Now, here is something interesting: 15,000 rounds of quality 5.56 NATO ammunition costs a LOT more than inexpensive Russian 5.56 NATO ammunition. In fact the cost difference is well beyond the cost of two replacement barrels! That means you can shoot 15,000 rounds of inexpensive Russian ammunition, replace your barrel twice (for a total of three barrels including the original factory barrel), and still have money left over.

      So, whether or not it makes more sense to shoot inexpensive Russian ammunition and replace your barrels much frequently depends on your application. If you are only concerned about having a lot of fun plinking, go the route of inexpensive Russian ammunition route and two replacement barrels. If you want a rifle that you can depend on for accuracy easily to 10,000 rounds without having to worry about lugging around a replacement barrel, then go the route of quality ammunition.

      Edit: it looks like the ammunition distributor Lucky Gunner ran that test. You can review it here:
      www . luckygunner . com/labs/brass-vs-steel-cased-ammo/

      (Note: I added spaces between the text strings and the periods in that link to the Lucky Gunner test to ensure that it would post here. Remove the spaces before trying to go to their website.)

      • If you want a rifle that you can depend on for accuracy PERIOD, then go the route of quality ammunition.

        • Which is why I said above “bolt action, .308 rifle, stainless barrel.”

          Feed it Federal Gold Medal Match .308 168 grain ammo and call it done. Buy it by the case, and at a buck a round, Bob’s your uncle.

  19. And how many times may a rifle be shot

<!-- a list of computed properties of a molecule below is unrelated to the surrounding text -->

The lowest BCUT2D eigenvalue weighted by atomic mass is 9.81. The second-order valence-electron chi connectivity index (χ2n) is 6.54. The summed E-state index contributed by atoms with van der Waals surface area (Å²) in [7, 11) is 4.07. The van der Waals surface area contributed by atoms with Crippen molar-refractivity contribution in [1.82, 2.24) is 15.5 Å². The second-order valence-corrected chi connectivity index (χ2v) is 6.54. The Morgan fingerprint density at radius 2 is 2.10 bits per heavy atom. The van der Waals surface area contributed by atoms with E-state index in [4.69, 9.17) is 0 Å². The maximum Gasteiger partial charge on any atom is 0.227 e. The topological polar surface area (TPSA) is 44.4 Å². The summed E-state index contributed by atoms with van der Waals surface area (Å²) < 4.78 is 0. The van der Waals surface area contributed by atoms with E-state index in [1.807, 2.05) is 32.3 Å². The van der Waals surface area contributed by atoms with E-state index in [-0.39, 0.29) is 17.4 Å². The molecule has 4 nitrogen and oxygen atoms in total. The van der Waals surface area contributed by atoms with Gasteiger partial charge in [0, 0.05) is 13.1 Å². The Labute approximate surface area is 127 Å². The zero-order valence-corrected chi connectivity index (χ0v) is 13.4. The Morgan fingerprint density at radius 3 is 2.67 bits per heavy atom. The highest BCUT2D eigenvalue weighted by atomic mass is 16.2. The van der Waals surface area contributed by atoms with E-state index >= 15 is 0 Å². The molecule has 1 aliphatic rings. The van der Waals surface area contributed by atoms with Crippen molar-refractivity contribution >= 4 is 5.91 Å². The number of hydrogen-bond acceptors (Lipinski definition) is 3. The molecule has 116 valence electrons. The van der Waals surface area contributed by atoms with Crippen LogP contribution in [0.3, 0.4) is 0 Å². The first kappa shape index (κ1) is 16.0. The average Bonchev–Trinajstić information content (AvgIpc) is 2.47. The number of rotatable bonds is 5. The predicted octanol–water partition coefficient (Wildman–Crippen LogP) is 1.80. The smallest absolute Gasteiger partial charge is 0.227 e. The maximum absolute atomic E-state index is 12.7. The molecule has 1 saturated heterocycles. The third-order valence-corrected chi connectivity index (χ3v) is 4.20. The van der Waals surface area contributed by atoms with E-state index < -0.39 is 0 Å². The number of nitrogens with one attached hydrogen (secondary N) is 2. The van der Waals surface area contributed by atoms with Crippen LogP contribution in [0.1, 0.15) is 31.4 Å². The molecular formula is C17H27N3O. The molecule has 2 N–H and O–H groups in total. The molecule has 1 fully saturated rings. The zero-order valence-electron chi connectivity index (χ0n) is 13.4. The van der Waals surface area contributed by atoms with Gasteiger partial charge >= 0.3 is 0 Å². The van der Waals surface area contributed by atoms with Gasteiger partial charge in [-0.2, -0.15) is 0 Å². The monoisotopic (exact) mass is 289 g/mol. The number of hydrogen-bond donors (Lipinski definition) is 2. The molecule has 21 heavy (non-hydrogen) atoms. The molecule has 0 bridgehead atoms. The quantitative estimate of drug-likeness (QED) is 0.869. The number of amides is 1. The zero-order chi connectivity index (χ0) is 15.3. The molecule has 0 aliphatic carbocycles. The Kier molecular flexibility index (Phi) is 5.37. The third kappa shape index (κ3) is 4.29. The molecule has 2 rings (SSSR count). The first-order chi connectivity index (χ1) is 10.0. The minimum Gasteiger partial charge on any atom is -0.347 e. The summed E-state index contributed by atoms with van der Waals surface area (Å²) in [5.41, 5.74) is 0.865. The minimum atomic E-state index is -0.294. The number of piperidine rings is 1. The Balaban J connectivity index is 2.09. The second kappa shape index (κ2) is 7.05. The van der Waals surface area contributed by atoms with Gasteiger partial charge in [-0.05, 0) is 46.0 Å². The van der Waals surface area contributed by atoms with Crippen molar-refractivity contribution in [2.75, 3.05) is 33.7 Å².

Before it’s accuracy is gone
    The answer my friend
    Is blowing in the wind
    The answer is blowing in the wind…

        • Now that you bring it up, yes, I am. Dylan, like Carlin was a phoney ‘rebel’. 2 rich dudes railing against the system that made them rich. And they were only railing to get richer. They found an audience of sheeple and played to that flock.

    • Yeah, the answer to this one is blowing in the wind, because nobody really knows exactly what goes on in that millisecond between primer ignition and the bullet exiting the muzzle. We have some really good guesses, based on a considerable body of evidence, but what exactly is occurring in that millisecond is just not fully known.
      For example, judging by case capacity and bore diameter, the .50 BMG is one of the highest overbore cartridges in existence in the realm of small arms, and such burn barrels like candy, but it doesn’t. We know from experience it lasts a long time before the barrel wears out. Barring shooting out a full auto from excessive firing time. Get a barrel too hot and it fails. End of story.
      In theory, the .338 WIN MAG should be much easier on barrels than a .50 BMG, but we know it’s not. Why? Nobody really knows, although theories abound. But none that have stuck. Not yet anyway. At least, not that I’m aware of.

      • Well, the .50 would be eroding the barrel faster if we’re talking of the .50 using a barrel made the same way the typical .338 barrel is.

        .50 M2 and M3 barrels have a stellite liner in the chamber/throat area. It’s harder than barrel steel ever will be. Stellite resists flame-cutting and abrasive wear very well. The way these stellite-lined barrels are made is almost witchcraft – they make, rifle and hone the liner, then they heat up the previously rifled barrel, slip in the liner, get the rifling grooves to line up, and then cool the barrel to shrink it onto the stellite liner.

        Then the mil-spec M2 HB barrel is made from an alloy not used in the civilian rifle barrel market. The spec is MIL-S-46047, a special alloy with higher levels of vandium than 4140 and 416, which are the typical barrel alloys.

        These barrels are also honed to incredible levels of straightness and roundness after gundrilling with special Sunnen hones.

  20. Some real good discussion going on in the comments. I wish DS would write some articles, his knowledge is vast and I like the way he explains things.

  21. Help. Is the rifle pictured below the title with the orange stock a Faxon AR or something else.
    My thanks in advance for any help you can give.

    • It is a lightweight parts build with magpul stocks I dyed to look like bakelite.